Start getting recommendations for your profile as soon as possible. These can come from current and former colleagues, bosses, partners, clients, or mentors. The best way to get one from someone is usually to write one for them, then ask them to reciprocate.

3. Mandatory Profile and Cover Photo

If you didn’t already know, you should not include a photo on your resume. It’s not only a waste of space with the potential to mess with Applicant Tracking Systems, but it can be a discrimination trigger in the initial review of your resume. You have precious little space on your resume, so you should use it to focus on your accomplishments.

However, as emphatically as we tell you not to have one on your resume, we’ll also tell you that you need to have a photo on your LinkedIn profile — two of them, in fact.

A profile picture automatically increases your credibility on LinkedIn. (Remember, it’s more like a business card than your resume.) Your profile is seen as incomplete and even unprofessional if you don’t include a photo. This isn’t just a hunch, either: profiles with pictures have 21 times more profile views and 9 times more connection requests.

Make sure the photo you include meets professional standards, too. You don’t need to hire a professional, but it should be a clean, well-lit headshot of you with a professional demeanor. So no, it shouldn’t be a blurry photo of you out clubbing. 

(Learn how to take the perfect headshot for your profile here.)

But wait, there’s more. You know that blue space at the top of your profile above your headline? That’s supposed to be a photo!

Your cover photo is an easy opportunity to get that human factor we talked about and show a little personality with your profile. Choose a photo that showcases your interests, family, hometown, your passion for your field, or even your (work-appropriate) hobby, like mine below:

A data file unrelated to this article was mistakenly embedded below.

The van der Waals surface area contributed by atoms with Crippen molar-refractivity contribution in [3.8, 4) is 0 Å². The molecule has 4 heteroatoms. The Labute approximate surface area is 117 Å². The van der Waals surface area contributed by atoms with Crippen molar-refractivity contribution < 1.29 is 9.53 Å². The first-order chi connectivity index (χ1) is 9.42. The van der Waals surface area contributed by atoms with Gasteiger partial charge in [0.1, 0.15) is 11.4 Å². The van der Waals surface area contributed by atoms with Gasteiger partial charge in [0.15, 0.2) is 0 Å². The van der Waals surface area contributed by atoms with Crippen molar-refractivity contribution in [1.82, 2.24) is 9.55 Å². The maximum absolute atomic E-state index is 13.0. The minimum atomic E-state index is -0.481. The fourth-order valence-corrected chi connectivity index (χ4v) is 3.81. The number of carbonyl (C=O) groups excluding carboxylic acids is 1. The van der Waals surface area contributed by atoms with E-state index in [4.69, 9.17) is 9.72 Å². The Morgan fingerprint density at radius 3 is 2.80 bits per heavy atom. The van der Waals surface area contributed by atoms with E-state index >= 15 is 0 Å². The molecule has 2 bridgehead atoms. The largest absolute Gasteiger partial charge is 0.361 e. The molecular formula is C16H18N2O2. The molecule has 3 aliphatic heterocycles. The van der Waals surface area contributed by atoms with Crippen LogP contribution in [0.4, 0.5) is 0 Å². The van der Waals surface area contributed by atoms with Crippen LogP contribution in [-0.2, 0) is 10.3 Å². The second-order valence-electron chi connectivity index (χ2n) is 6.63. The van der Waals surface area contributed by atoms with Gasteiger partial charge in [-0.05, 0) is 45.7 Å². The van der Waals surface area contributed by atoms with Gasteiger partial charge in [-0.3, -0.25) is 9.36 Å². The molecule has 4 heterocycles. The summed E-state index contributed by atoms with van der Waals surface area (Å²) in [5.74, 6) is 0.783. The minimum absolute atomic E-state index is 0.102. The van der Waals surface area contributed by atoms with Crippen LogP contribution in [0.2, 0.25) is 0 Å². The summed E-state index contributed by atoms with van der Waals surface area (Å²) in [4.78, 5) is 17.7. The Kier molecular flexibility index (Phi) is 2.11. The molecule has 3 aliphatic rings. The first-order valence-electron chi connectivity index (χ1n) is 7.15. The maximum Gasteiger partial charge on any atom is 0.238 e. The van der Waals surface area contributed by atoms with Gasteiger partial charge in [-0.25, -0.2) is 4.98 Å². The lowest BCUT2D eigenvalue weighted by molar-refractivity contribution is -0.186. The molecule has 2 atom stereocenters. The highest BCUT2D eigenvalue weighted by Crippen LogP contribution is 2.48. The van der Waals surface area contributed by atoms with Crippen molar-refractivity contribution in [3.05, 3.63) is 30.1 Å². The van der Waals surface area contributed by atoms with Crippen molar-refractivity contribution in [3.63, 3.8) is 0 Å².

A screenshot of the author's LinkedIn cover photo, one of the key differences of LinkedIn vs. a resume.

You can even use an attractive abstract design you like or create a simple ad banner of yourself if you’re feeling particularly committed to your personal brand. If you’re stumped, you can find a pre-sized LinkedIn background on the internet with just a bit of Googling.

Don’t agonize over choosing the perfect cover photo, just get something up there. This is a really easy way to put a pleasant finishing touch on your profile, so don’t pass up on it.

Beyond Your Resume

Your LinkedIn is not just another social media profile. It’s a dynamic extension of your professional presence with conventions that you can leverage to build authentic connections. Make these three changes to your profile today; they’ll help you land a job before you even fill out an application!

Feeling overwhelmed? If you need even more job search help, we’re here for you. Our business writing experts can give you a customized LinkedIn profile review in our Accelerated Package, or even a full profile rewrite in our Premium Package.